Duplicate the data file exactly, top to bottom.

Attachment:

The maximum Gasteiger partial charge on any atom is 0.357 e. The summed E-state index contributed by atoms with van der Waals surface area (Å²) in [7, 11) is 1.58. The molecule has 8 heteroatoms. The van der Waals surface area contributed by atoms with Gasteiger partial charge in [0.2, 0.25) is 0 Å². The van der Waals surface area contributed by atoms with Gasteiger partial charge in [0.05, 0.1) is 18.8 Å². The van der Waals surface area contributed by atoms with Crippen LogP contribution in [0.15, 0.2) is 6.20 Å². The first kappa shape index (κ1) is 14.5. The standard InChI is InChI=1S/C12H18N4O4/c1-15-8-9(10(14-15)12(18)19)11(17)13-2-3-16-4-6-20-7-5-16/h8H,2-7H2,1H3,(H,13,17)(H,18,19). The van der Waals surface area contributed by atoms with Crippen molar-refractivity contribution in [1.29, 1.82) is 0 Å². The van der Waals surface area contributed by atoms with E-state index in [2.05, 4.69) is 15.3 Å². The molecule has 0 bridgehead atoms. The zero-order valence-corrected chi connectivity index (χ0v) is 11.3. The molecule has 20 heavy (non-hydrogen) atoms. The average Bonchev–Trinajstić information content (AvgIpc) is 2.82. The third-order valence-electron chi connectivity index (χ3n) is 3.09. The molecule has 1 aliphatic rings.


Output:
The maximum Gasteiger partial charge on any atom is 0.357 e. The summed E-state index contributed by atoms with van der Waals surface area (Å²) in [7, 11) is 1.58. The molecule has 8 heteroatoms. The van der Waals surface area contributed by atoms with Gasteiger partial charge in [0.2, 0.25) is 0 Å². The van der Waals surface area contributed by atoms with Gasteiger partial charge in [0.05, 0.1) is 18.8 Å². The van der Waals surface area contributed by atoms with Crippen LogP contribution in [0.15, 0.2) is 6.20 Å². The first kappa shape index (κ1) is 14.5. The standard InChI is InChI=1S/C12H18N4O4/c1-15-8-9(10(14-15)12(18)19)11(17)13-2-3-16-4-6-20-7-5-16/h8H,2-7H2,1H3,(H,13,17)(H,18,19). The van der Waals surface area contributed by atoms with Crippen molar-refractivity contribution in [1.29, 1.82) is 0 Å². The van der Waals surface area contributed by atoms with E-state index in [2.05, 4.69) is 15.3 Å². The molecule has 0 bridgehead atoms. The zero-order valence-corrected chi connectivity index (χ0v) is 11.3. The molecule has 20 heavy (non-hydrogen) atoms. The average Bonchev–Trinajstić information content (AvgIpc) is 2.82. The third-order valence-electron chi connectivity index (χ3n) is 3.09. The molecule has 1 aliphatic rings.